At UN, hope peeks through the gloom despite a global morass

UNITED NATIONS (AP) — The head of the United Nations has just warned that a world has gone terribly wrong — a place where inequality is rising, wars are returning in Europe, torn apart, pandemics are spreading and technology is tearing things apart. separate as it holds them together.

“Our world is in big trouble. The divisions are deepening. Inequalities are widening. The challenges are spreading further,” Secretary-General António Guterres said Tuesday morning at the start of the general debate at the 77th United Nations General Assembly. He is, in all respects, indisputably correct.

Just an hour later, however, two UN delegates — one Asian, one African — stood grinning in the sun-dappled lobby of the UN Secretariat Building, on the spot on this particular morning, taking pictures of each other And excited, laughing along the way as they captured the moment.

Hope: It’s hard to find anywhere these days, let alone someone walking on the floor of the United Nations, where carrying the weight of the world is central to the job description. After all, the agency heard last year the president of Ukraine, a country not yet at war, describing it as “like a retired superhero who’s long forgotten how great he was.”

When world leaders try to solve some of humanity’s most intractable problems — or, frankly, sometimes stand in the way of solving those same problems — it’s easy to look at it from a distance and lose hope in a haze of negative adjectives.

Yet beneath the layers of melancholy that existed on Tuesday — a group no doubt exhausted by the pandemic, represents a world in a very bad mood From so many disturbing challenges – there are bright signs that are like the enduring clover in the cracks of the pavement.

“For each of us, the United Nations is a unique platform for dialogue and cooperation,” said Swiss President Ignazio Cassis. Philippine President Ferdinand Marcos Jr. spoke of his country as an “optimistic” nation where “the solution is within our collective grasp.”

The president of the ocean-surrounded Marshall Islands, David Kabua – a man who has had little reason for optimism these days – came to the United Nations and spoke of “this iconic hall that symbolises humanity’s commitment to world peace, prosperity and prosperity. hope and desire and international cooperation.”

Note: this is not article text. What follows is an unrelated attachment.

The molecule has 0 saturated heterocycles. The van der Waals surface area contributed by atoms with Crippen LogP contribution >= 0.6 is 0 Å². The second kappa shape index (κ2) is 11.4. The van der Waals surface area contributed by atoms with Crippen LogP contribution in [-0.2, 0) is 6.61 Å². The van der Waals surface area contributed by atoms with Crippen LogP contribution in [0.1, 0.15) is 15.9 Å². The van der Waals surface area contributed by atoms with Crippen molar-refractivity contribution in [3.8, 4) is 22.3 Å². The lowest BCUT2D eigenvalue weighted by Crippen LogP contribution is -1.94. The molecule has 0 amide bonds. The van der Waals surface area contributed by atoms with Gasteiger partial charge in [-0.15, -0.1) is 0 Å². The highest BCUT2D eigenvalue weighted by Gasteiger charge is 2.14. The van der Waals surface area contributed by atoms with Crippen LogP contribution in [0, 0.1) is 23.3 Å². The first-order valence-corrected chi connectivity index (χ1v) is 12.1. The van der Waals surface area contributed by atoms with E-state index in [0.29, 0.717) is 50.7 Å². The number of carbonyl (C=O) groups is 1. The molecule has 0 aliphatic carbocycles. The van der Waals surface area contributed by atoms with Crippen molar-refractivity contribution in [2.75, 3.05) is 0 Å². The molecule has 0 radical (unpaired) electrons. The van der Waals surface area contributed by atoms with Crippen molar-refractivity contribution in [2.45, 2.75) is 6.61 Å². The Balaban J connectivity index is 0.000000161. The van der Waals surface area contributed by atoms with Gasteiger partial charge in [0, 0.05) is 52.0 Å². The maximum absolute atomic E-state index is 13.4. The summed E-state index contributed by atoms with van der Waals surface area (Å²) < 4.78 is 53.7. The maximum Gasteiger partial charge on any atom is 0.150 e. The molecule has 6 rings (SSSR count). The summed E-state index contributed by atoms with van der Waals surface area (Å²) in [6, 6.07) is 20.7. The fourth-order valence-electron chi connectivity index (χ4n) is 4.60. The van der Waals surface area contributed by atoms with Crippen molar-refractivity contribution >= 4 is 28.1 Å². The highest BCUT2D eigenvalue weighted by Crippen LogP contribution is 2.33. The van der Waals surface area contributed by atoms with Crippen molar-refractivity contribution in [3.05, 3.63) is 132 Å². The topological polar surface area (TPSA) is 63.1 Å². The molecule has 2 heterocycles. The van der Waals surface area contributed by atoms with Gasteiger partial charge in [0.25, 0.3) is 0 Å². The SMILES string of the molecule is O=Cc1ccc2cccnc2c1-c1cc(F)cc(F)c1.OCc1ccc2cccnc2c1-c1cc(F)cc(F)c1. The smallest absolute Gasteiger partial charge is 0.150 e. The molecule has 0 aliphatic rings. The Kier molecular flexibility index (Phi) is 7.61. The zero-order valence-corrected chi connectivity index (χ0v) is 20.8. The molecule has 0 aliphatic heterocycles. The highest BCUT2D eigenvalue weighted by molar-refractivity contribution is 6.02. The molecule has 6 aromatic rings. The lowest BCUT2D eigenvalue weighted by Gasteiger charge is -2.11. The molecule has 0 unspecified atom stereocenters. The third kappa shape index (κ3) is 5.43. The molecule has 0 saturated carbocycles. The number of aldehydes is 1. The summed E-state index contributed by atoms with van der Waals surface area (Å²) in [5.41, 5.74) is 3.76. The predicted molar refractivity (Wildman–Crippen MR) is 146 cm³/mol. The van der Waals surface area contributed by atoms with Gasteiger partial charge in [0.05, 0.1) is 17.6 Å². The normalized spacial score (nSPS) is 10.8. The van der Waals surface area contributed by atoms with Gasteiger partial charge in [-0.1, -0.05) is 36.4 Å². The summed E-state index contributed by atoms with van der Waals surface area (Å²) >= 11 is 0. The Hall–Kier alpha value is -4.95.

“The role of the United Nations is indispensable in humanity’s efforts to defend freedom and build lasting peace,” said South Korean President Yoon Sik Yeol.

There were plenty of other moments like this on Tuesday. On the whole, they are notable: there seems to be a collective sense – echoed by leader after leader in different, sometimes indirect ways – that even if it disappoints or falters, the UN must be in the middle of cold-eyed pragmatism place of hope.

why is that? Partly due to a strong commitment to the principles of multilateralism since the inception of the United Nations, the word $10 is about getting along with each other. When your hatred is ancient, bloody, or seemingly insurmountable—even trying—it takes hope.

However, this has always been true. And something else, something unique this year, so far. In the early days of the horrific 2020 pandemic, the UN General Assembly was all virtual, with leaders stuck at home making videos. Last year, despite the theme “Building Resilience Through Hope,” leaders at the hybrid convention were mixed and there was little sense of the world coming together.

Now, despite the ongoing pandemic, the United Nations grounds are still filled with people from most backgrounds and traditions on Earth, interacting and conversing, and generally doing what the United Nations was all about – turning nations into people, as the late Sen . William Fulbright once said.

Even with nothing, they’re doing the whole outfit’s design purpose – figuring out, bit by bit, what the world should look like.

“This is the only place in an international organization that has worked hard to define what is collectively shared,” said Katie Rattikenen, Professor of Political Science and International Relations at Adelphi University, Garden City, New York, who studies the United Nations.

“They’re trying to figure out what it means to be part of the international community,” she said. “They’ve learned the language that appeals to ‘us’, and it encourages others to define ‘us’ and work on ‘us’.”

Guterres made sure to infuse that sensitivity as he began the proceedings with a doom-filled speech. He tells of a ship called the Brave Commander, laden with Ukrainian grain, sailing to the Horn of Africa with the help of warring countries Ukraine and Russia, where it could help prevent famine.

It flew under the United Nations flag, and Guterres said it and the dozens of ships that followed didn’t just carry food; they carried “one of today’s rarest commodities” — hope.

“As a whole,” he said, “we can nurture fragile buds of hope.”

So, no: the United Nations won’t be absent from hope this week. That is for sure. It is contained, it is muted, it is tentative. But it’s there, even though it might be a hairspring — even if some might find the concept naive. “Our opportunity is here and now,” said Congress President Csaba Kőrösi of Hungary.

After all, the world is not easy. ever? Dag Hammarskjöld, the second secretary-general of the United Nations, knew this. “The United Nations was not created to take us to heaven,” he said, “but to save us from hell.”


Ted Anthony, director of new storytelling and newsroom innovation at The Associated Press, has been writing about international affairs since 1995 and has overseen UN General Assembly coverage since 2017. Follow him on Twitter at, and for more AP coverage of the UN General Assembly, visit

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